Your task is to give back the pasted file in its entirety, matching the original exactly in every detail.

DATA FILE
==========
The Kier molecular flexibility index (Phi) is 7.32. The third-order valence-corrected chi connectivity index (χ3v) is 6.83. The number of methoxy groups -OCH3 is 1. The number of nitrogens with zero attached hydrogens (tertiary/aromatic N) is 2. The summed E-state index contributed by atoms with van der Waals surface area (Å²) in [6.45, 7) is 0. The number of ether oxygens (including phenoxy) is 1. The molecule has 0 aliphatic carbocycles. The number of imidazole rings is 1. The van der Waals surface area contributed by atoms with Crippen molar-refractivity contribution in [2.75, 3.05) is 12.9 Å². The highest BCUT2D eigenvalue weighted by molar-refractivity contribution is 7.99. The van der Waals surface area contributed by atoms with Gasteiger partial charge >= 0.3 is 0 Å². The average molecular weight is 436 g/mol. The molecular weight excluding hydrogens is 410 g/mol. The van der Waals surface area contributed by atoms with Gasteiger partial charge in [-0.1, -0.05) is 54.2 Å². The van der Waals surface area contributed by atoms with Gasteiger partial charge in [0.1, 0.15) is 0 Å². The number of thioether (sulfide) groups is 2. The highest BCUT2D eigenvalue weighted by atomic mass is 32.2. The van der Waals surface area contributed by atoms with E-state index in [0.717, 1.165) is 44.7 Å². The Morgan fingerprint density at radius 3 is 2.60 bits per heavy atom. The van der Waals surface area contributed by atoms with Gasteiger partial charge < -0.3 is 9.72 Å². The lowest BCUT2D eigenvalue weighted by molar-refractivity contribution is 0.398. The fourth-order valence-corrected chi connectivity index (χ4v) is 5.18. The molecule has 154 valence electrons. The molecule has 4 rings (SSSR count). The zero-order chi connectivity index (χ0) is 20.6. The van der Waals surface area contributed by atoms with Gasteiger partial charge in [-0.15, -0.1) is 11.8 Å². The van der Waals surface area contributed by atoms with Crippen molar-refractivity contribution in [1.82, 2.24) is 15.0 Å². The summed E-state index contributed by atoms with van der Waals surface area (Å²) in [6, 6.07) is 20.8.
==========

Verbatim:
The Kier molecular flexibility index (Phi) is 7.32. The third-order valence-corrected chi connectivity index (χ3v) is 6.83. The number of methoxy groups -OCH3 is 1. The number of nitrogens with zero attached hydrogens (tertiary/aromatic N) is 2. The summed E-state index contributed by atoms with van der Waals surface area (Å²) in [6.45, 7) is 0. The number of ether oxygens (including phenoxy) is 1. The molecule has 0 aliphatic carbocycles. The number of imidazole rings is 1. The van der Waals surface area contributed by atoms with Crippen molar-refractivity contribution in [2.75, 3.05) is 12.9 Å². The highest BCUT2D eigenvalue weighted by molar-refractivity contribution is 7.99. The van der Waals surface area contributed by atoms with Gasteiger partial charge >= 0.3 is 0 Å². The average molecular weight is 436 g/mol. The molecular weight excluding hydrogens is 410 g/mol. The van der Waals surface area contributed by atoms with Gasteiger partial charge in [-0.1, -0.05) is 54.2 Å². The van der Waals surface area contributed by atoms with Gasteiger partial charge in [0.1, 0.15) is 0 Å². The number of thioether (sulfide) groups is 2. The highest BCUT2D eigenvalue weighted by atomic mass is 32.2. The van der Waals surface area contributed by atoms with E-state index in [0.717, 1.165) is 44.7 Å². The Morgan fingerprint density at radius 3 is 2.60 bits per heavy atom. The van der Waals surface area contributed by atoms with Gasteiger partial charge < -0.3 is 9.72 Å². The lowest BCUT2D eigenvalue weighted by molar-refractivity contribution is 0.398. The fourth-order valence-corrected chi connectivity index (χ4v) is 5.18. The molecule has 154 valence electrons. The molecule has 4 rings (SSSR count). The zero-order chi connectivity index (χ0) is 20.6. The van der Waals surface area contributed by atoms with Gasteiger partial charge in [-0.15, -0.1) is 11.8 Å². The van der Waals surface area contributed by atoms with Crippen molar-refractivity contribution in [1.82, 2.24) is 15.0 Å². The summed E-state index contributed by atoms with van der Waals surface area (Å²) in [6, 6.07) is 20.8.